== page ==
This question originated from listening to a Dido song. "Got bills to pay" is a pretty common expression in English. It expresses the sentiment that we all have our expenses and in more general sense obligations / responsibilities that affect what we do and how we live. In Russian, however, there are two expressions that are similar, but not the same. Can you compare / contrast them?
"Платить по счетам" can both have a direct and figurative meaning:
- To pay bills in the direct meaning (used in formal speech). It is used when there are many bills to pay:
В связи́ с повыше́нием тари́фов на электри́чество, газ и во́ду не все жи́тели города смо́гут плати́ть по счетам. Due to the increase of the prices of electricity, gas and water, not all the inhabitants of the town will be able to pay the bills.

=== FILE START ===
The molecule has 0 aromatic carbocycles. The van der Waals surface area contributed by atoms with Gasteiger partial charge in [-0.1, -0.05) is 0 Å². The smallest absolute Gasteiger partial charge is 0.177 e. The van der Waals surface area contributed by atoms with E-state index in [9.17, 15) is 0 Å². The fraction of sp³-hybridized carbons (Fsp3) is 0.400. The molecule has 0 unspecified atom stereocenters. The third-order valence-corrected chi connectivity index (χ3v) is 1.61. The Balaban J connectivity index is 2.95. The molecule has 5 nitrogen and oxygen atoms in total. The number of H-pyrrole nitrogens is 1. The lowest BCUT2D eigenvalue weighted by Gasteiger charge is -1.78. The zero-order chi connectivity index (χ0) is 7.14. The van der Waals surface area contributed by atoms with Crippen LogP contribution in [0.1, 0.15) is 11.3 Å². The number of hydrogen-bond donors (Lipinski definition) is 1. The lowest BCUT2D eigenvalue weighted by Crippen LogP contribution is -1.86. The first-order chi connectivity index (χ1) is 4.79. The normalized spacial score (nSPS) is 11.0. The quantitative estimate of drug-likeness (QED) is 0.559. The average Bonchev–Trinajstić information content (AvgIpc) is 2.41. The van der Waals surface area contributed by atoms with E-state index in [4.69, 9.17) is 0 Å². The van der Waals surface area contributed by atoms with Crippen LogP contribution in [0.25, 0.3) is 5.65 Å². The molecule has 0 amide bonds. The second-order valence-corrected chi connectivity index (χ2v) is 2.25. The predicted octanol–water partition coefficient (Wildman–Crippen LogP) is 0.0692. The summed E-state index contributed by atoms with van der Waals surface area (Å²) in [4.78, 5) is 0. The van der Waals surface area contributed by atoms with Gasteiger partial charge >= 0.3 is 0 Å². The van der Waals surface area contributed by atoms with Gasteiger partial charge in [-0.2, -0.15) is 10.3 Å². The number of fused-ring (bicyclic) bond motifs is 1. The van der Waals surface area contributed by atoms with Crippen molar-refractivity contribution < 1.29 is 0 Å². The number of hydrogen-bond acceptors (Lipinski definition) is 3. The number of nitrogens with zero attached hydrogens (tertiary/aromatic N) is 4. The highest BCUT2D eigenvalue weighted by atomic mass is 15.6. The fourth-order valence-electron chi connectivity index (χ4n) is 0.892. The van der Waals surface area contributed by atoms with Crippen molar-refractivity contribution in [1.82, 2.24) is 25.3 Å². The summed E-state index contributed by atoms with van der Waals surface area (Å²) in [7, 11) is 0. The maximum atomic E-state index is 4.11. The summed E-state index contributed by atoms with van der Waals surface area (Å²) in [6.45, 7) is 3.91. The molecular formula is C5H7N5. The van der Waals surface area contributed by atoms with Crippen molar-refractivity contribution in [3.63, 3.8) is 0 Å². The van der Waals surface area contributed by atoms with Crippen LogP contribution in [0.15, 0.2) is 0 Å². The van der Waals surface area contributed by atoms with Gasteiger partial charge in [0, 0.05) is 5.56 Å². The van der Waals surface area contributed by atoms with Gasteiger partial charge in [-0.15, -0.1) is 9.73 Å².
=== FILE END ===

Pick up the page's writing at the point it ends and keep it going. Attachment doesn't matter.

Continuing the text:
- To pay the bills in the figurative meaning. It means something like "the time has come to pay for something wrong you did in the past".
Пришло вре́мя плати́ть по счетам за оши́бки про́шлого. And now the bills are due to pay the errors of the past.
"Оплачивать-оплатить счёт (счета)" is more often used in singular and it means "to pay one concrete bill":
Мне ну́жно оплати́ть счёт за Интерне́т. I have to pay the Internet bill.
"Платить по счетам" is equal to "payback time". "Оплачивать счета" can be only used when you are literally paying bills.
However - first one can be used equally to second one sometimes. But it is very rare. If you say "пора платить по счетам" - it can be translated only as "payback time has come".